How (and when) to visit the Fitzwilliam museum…in the 1850s.
Many of you will have seen that the Fitzwilliam museum turned 200 earlier this month.
How would visitors born, like the museum, 200 years ago, have approached such a museum? Who were they and how were they expected to behave?
We might find clues in our Cam collection, which contains Cambridge imprints and books about Cambridge, both town and University, from the 16th century to the present day. There are now more than 10,000 items in this collection, to which new publications and purchases are still added.
There is, for instance, the Hand-book to the pictures in the Fitzwilliam Museum, Cambridge (Cam.d.853.1), published by Macmillan in 1853. (This first publication was followed in 1855 by a Hand-book to the marbles, casts, and antiquities, in the Fitzwilliam Museum, Cambridge.) There we can learn that the Museum was “Open for inspection from Ten till Four o’clock every day except Sundays, Christmas Day, Epiphany, Purification of the Virgin, Ash Wednesday, Good Friday, Easter Monday and Tuesday, Ascencion Day, Whitmonday, and Tuesday, and November Fifth”.
The Fitwilliam was, however, a “university Museum”: there were limited hours when the general public could visit. At the time of the publication of this first hand-book, the public was only admitted on Wednesday and Saturday afternoons. Every graduate of the University could “introduce strangers or friends”; but if stranger, the hand-book sternly warns: “It is required to remain with them during all the time they are in the building”.
A rapid increase of “public time” would soon follow. In 1857 the public hours were extended to all day on Tuesdays, Thursdays and Saturdays, and from 1869 onwards, Mondays and Wednesdays from 1 p.m.
In 1863, a Visitor’s guide to the Fitzwilliam Museum (Cam.e.868.1) was published by William Metcalfe, of Trinity street. Its aim was to “give the Visitors to Cambridge, in a condensed form, as complete a list as possible of the Paintings, Sculptures, &c., with faithful remarks upon those that are especially worthy of their attention, and thus to save time in the short space allotted for their examination”. In its sturdy green cloth binding, and only 15 cm high, it was the perfect guidebook for the newly appearing tourists to slip into their pocket or handbag.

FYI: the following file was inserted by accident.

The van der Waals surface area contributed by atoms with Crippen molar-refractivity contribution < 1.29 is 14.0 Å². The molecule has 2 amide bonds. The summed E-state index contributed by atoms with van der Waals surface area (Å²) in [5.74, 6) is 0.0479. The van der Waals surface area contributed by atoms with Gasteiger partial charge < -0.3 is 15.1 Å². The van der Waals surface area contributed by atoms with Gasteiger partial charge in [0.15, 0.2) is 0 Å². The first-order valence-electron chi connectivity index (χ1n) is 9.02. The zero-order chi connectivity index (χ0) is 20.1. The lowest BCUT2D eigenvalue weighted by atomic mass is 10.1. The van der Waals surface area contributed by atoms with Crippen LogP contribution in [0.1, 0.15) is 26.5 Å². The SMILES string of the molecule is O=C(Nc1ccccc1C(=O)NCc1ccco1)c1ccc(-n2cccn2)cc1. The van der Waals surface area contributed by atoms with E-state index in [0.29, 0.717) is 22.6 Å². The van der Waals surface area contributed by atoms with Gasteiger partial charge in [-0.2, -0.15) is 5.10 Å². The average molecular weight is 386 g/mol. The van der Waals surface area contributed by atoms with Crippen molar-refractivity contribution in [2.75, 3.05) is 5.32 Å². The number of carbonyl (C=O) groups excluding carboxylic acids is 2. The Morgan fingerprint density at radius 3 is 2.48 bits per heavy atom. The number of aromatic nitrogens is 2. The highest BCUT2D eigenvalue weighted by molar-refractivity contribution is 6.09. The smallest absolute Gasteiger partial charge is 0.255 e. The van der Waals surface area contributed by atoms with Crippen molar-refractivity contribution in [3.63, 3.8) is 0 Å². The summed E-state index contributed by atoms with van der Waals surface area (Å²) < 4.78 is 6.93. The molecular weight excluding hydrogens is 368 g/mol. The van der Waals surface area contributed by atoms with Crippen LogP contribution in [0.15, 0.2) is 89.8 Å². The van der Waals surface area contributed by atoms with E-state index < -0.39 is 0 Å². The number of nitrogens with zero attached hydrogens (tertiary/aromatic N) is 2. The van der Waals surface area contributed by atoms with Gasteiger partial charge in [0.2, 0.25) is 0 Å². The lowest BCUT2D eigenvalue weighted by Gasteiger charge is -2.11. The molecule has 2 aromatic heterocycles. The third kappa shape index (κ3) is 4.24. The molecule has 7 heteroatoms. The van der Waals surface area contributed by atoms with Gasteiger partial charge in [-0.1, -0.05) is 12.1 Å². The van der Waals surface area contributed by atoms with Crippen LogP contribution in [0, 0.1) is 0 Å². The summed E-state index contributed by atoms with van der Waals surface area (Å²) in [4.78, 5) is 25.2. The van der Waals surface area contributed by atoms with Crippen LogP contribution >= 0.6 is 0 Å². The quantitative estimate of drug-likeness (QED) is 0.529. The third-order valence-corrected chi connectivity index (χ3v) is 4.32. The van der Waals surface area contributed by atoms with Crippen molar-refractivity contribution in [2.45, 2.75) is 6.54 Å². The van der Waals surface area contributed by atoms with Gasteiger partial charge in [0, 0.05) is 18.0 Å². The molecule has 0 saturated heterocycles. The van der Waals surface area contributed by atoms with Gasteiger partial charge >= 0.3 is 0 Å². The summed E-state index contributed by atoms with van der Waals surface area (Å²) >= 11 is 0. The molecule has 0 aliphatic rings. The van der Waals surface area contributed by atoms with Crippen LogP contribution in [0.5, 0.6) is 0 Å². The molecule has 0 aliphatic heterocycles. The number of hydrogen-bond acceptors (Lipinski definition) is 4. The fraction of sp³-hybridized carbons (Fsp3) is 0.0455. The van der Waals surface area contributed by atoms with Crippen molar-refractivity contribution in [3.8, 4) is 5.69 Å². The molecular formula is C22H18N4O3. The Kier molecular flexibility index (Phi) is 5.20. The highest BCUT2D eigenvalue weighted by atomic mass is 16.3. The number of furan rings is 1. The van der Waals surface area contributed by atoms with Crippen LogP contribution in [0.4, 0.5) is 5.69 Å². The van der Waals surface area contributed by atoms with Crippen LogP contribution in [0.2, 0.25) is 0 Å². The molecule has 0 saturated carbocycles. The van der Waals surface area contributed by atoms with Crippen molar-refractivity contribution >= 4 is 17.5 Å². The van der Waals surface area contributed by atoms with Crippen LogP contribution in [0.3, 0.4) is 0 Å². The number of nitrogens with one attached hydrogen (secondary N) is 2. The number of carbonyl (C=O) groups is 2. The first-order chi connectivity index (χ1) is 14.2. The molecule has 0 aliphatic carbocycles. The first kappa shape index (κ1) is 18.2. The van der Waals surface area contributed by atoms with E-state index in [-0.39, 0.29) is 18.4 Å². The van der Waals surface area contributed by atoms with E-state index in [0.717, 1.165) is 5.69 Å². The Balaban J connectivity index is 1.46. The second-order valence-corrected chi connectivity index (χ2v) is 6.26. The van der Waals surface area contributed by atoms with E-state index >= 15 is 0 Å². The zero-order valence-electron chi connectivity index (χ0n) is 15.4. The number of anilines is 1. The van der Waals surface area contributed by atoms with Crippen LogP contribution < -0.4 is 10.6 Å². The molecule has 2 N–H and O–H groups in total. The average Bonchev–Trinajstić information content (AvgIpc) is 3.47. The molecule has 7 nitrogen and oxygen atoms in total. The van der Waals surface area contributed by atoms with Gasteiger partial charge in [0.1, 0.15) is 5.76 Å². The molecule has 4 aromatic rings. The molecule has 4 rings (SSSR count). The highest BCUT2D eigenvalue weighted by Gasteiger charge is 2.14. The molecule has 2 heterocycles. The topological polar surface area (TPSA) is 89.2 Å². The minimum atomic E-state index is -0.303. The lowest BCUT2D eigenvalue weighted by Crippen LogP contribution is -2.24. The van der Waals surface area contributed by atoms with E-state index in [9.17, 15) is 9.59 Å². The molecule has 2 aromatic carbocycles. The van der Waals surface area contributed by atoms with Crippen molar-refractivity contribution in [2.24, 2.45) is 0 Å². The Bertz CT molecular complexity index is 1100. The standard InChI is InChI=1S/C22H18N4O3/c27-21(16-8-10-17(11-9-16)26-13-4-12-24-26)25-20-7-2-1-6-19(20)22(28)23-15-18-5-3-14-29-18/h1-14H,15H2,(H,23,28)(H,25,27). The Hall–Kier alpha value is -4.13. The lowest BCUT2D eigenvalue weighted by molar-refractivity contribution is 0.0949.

One intriguing rule commands that “Children under 15 years of age” had to be “accompanied by their friends”, (which may sound to some of you like a recipe for disaster.) As surprising as these rules can appear today, they were a move towards making the museum a place of learning and enjoyment for all.
Lucilla Burn, in her very recent publication, The Fitzwilliam Museum, a history (also available in our Cam collection at Cam.b.2016.1), notes that before 1876, the Museum had no Director. It was managed by a committee, or Syndicate, consisting of ten senior members of the University, and chaired by the Vice-Chancellor. For these academics, “assuming responsibility for the effective management of a major public museum represented a move into an unfamiliar territory”. Their policies, however, do show that they were keenly aware, and contributing to, the discussions and changes that were shaping the development of museums in the second half of the nineteenth century.
The Museum was thus increasingly opened to the general public, rather than solely to the members of the University.
The visitors’ guide advised its readers to consult the hand-books published by Macmillan, should they wish for “a history of the various artists, and a classical description of the “sculptures, marbles, &c.” It also refers to the Memorials of Cambridge, a luxurious publication summarising the great monuments and institutions of the University town, and of which a 1866 edition, complete with etchings, engravings and contemporary photographs that used to belong to the bibliographer and collector Samuel Sandars is now kept in the Cam Collection (Cam.b.860.5-7).
Together, these three types of publication combine to give us a glimpse into the world of Museums, and of Cambridge, that you would maybe have known, had you been born 200 years ago…